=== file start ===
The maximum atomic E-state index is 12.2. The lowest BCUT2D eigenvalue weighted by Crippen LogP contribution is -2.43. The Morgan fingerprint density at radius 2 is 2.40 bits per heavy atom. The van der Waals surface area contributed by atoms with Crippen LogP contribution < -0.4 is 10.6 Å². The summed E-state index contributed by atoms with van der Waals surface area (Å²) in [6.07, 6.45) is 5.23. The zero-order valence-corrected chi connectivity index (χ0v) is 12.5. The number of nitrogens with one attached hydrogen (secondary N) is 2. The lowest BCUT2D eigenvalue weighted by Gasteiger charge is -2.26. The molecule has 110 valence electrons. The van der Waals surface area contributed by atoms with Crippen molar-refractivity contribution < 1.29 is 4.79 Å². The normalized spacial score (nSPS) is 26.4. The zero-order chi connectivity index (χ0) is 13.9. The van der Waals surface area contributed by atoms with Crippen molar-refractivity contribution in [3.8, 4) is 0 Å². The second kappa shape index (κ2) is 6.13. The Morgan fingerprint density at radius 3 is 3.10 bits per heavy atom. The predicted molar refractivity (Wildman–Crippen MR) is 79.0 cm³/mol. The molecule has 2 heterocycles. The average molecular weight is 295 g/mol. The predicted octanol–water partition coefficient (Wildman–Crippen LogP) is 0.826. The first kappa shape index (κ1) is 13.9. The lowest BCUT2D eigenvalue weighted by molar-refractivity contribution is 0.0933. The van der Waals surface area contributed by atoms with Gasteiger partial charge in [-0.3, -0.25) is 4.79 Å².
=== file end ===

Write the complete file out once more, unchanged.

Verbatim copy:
The maximum atomic E-state index is 12.2. The lowest BCUT2D eigenvalue weighted by Crippen LogP contribution is -2.43. The Morgan fingerprint density at radius 2 is 2.40 bits per heavy atom. The van der Waals surface area contributed by atoms with Crippen LogP contribution < -0.4 is 10.6 Å². The summed E-state index contributed by atoms with van der Waals surface area (Å²) in [6.07, 6.45) is 5.23. The zero-order valence-corrected chi connectivity index (χ0v) is 12.5. The number of nitrogens with one attached hydrogen (secondary N) is 2. The lowest BCUT2D eigenvalue weighted by Gasteiger charge is -2.26. The molecule has 110 valence electrons. The van der Waals surface area contributed by atoms with Crippen molar-refractivity contribution < 1.29 is 4.79 Å². The normalized spacial score (nSPS) is 26.4. The zero-order chi connectivity index (χ0) is 13.9. The van der Waals surface area contributed by atoms with Crippen molar-refractivity contribution in [3.8, 4) is 0 Å². The second kappa shape index (κ2) is 6.13. The Morgan fingerprint density at radius 3 is 3.10 bits per heavy atom. The predicted molar refractivity (Wildman–Crippen MR) is 79.0 cm³/mol. The molecule has 2 heterocycles. The average molecular weight is 295 g/mol. The predicted octanol–water partition coefficient (Wildman–Crippen LogP) is 0.826. The first kappa shape index (κ1) is 13.9. The lowest BCUT2D eigenvalue weighted by molar-refractivity contribution is 0.0933. The van der Waals surface area contributed by atoms with Gasteiger partial charge in [-0.3, -0.25) is 4.79 Å².